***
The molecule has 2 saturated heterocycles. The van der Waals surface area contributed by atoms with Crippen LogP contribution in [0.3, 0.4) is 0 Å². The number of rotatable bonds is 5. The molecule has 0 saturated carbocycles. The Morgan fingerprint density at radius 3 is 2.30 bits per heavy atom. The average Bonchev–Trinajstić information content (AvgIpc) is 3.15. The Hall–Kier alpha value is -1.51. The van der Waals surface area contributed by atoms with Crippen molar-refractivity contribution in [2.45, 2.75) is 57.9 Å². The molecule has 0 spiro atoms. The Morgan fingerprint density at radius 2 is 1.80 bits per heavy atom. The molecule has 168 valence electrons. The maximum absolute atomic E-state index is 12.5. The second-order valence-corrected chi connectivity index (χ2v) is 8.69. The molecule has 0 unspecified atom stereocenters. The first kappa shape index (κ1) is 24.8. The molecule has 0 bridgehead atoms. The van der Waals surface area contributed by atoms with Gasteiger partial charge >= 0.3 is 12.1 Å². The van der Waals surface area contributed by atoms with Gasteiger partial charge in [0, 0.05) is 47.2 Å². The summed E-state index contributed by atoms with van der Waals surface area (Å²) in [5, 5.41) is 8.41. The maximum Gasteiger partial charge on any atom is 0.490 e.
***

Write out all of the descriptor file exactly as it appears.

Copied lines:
The molecule has 2 saturated heterocycles. The van der Waals surface area contributed by atoms with Crippen LogP contribution in [0.3, 0.4) is 0 Å². The number of rotatable bonds is 5. The molecule has 0 saturated carbocycles. The Morgan fingerprint density at radius 3 is 2.30 bits per heavy atom. The average Bonchev–Trinajstić information content (AvgIpc) is 3.15. The Hall–Kier alpha value is -1.51. The van der Waals surface area contributed by atoms with Crippen molar-refractivity contribution in [2.45, 2.75) is 57.9 Å². The molecule has 0 spiro atoms. The Morgan fingerprint density at radius 2 is 1.80 bits per heavy atom. The molecule has 168 valence electrons. The maximum absolute atomic E-state index is 12.5. The second-order valence-corrected chi connectivity index (χ2v) is 8.69. The molecule has 0 unspecified atom stereocenters. The first kappa shape index (κ1) is 24.8. The molecule has 0 bridgehead atoms. The van der Waals surface area contributed by atoms with Gasteiger partial charge >= 0.3 is 12.1 Å². The van der Waals surface area contributed by atoms with Gasteiger partial charge in [0, 0.05) is 47.2 Å². The summed E-state index contributed by atoms with van der Waals surface area (Å²) in [5, 5.41) is 8.41. The maximum Gasteiger partial charge on any atom is 0.490 e.